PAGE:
Some years ago I discovered the Gapminder site http://www.gapminder.org/. It’s essentially a user interface to UN statistic database, but what an inspiration! I apreciated the depth from Hans Roslings inspired presentations TED talks (you find them easily at Youtube or http://www.gapminder.org/videos/ I strongly recommend to watch them in chronological order.
Gapminder shows how the world has been changing over time. One of my favourite graphs is to plot the income per capita versus the CO2 emission per capita. By marking some key countries (US, India, China and Sweden in the example below) its easy to follow the development track.
The graph gives “developing countries” a new meaning. Compared to some 40 years ago when my mind was stamped in school, the world has gone from a binominal distribution of wealth to a continuous distribution. It is also evident that the coupling of carbon dioxide emissions and economical growth is very strong. The log-log scale in the graph emphasizes the impression further. The coupling of energy use to economical growth is even stronger. No wonder some economists hesitate to act against global warming. It’s a comfort to know that Sir Nicolas Stern has shown that in the long run it will actually cost less to act against global warming than it will cost to take the consequences.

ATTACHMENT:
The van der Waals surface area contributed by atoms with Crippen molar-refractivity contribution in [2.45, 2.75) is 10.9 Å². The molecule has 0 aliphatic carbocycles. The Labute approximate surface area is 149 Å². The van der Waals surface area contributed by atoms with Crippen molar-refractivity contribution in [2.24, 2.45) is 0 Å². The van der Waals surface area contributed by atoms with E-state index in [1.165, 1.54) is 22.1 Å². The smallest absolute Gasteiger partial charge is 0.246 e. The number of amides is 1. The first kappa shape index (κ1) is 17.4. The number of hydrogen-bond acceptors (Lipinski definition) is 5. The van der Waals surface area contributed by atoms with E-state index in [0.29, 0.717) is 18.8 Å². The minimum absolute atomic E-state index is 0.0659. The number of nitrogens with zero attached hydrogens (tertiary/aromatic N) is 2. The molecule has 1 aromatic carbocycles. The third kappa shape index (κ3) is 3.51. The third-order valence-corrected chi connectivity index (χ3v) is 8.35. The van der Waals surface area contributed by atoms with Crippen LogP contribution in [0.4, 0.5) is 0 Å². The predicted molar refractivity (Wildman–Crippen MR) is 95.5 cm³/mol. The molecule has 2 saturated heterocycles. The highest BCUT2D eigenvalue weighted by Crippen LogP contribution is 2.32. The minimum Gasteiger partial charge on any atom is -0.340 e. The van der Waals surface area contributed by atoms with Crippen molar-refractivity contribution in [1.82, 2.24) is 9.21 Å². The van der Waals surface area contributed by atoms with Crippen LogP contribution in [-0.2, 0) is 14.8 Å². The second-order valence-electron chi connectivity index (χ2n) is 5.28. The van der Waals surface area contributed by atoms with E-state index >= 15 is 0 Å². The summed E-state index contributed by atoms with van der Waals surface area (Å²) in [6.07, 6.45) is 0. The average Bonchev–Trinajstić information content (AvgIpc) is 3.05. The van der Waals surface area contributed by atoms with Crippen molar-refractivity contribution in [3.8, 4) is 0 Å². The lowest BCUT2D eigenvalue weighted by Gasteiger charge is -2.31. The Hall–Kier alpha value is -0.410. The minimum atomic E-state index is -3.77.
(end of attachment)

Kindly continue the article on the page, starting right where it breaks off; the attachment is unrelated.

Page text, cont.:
Any way, I appreciate Gapminder fully! Here are my top 5 graphs that I brows before international visits or journeys:
1, Income per person versus CO2 emissions per person
2, Energy use per person versus CO2 emissions per person (Sweden sticks out!)
3, Imports % of GDP versus Exports % of GDP (under the trade label, US sticks out as most independent of other countries)
4, Pump price of gasoline versus time
5, Income per person versus Industry contribution to economy % of GDP